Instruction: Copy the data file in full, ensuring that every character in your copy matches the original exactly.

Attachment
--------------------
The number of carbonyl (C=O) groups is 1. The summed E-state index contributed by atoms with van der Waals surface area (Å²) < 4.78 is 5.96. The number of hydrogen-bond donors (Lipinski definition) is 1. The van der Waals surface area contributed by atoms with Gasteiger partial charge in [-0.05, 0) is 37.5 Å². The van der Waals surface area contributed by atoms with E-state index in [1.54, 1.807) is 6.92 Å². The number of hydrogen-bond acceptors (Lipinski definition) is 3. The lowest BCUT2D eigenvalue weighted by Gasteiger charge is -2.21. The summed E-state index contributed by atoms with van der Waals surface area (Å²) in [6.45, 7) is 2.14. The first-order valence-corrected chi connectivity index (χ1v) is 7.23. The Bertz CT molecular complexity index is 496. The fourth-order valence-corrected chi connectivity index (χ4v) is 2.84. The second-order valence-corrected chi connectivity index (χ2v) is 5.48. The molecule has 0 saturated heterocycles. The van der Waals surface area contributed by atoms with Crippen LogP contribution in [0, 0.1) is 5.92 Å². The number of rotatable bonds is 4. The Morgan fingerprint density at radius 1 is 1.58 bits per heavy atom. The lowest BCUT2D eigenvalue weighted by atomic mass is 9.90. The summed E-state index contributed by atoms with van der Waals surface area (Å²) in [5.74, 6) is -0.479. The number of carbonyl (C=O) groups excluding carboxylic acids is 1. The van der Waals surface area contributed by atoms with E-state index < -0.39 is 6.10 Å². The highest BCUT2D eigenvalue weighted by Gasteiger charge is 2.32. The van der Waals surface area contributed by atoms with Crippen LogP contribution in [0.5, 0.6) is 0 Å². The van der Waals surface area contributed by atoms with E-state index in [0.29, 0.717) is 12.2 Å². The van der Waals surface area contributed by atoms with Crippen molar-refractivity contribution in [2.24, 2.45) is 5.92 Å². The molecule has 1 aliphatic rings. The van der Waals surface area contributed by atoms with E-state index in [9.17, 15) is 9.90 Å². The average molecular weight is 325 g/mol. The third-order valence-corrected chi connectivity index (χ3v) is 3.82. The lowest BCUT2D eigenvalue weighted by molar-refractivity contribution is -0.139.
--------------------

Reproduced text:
The number of carbonyl (C=O) groups is 1. The summed E-state index contributed by atoms with van der Waals surface area (Å²) < 4.78 is 5.96. The number of hydrogen-bond donors (Lipinski definition) is 1. The van der Waals surface area contributed by atoms with Gasteiger partial charge in [-0.05, 0) is 37.5 Å². The van der Waals surface area contributed by atoms with E-state index in [1.54, 1.807) is 6.92 Å². The number of hydrogen-bond acceptors (Lipinski definition) is 3. The lowest BCUT2D eigenvalue weighted by Gasteiger charge is -2.21. The summed E-state index contributed by atoms with van der Waals surface area (Å²) in [6.45, 7) is 2.14. The first-order valence-corrected chi connectivity index (χ1v) is 7.23. The Bertz CT molecular complexity index is 496. The fourth-order valence-corrected chi connectivity index (χ4v) is 2.84. The second-order valence-corrected chi connectivity index (χ2v) is 5.48. The molecule has 0 saturated heterocycles. The van der Waals surface area contributed by atoms with Crippen LogP contribution in [0, 0.1) is 5.92 Å². The number of rotatable bonds is 4. The Morgan fingerprint density at radius 1 is 1.58 bits per heavy atom. The lowest BCUT2D eigenvalue weighted by atomic mass is 9.90. The summed E-state index contributed by atoms with van der Waals surface area (Å²) in [5.74, 6) is -0.479. The number of carbonyl (C=O) groups excluding carboxylic acids is 1. The van der Waals surface area contributed by atoms with E-state index < -0.39 is 6.10 Å². The highest BCUT2D eigenvalue weighted by Gasteiger charge is 2.32. The van der Waals surface area contributed by atoms with Crippen LogP contribution in [0.5, 0.6) is 0 Å². The van der Waals surface area contributed by atoms with E-state index in [0.29, 0.717) is 12.2 Å². The van der Waals surface area contributed by atoms with Crippen molar-refractivity contribution in [2.24, 2.45) is 5.92 Å². The molecule has 1 aliphatic rings. The van der Waals surface area contributed by atoms with E-state index in [9.17, 15) is 9.90 Å². The average molecular weight is 325 g/mol. The third-order valence-corrected chi connectivity index (χ3v) is 3.82. The lowest BCUT2D eigenvalue weighted by molar-refractivity contribution is -0.139.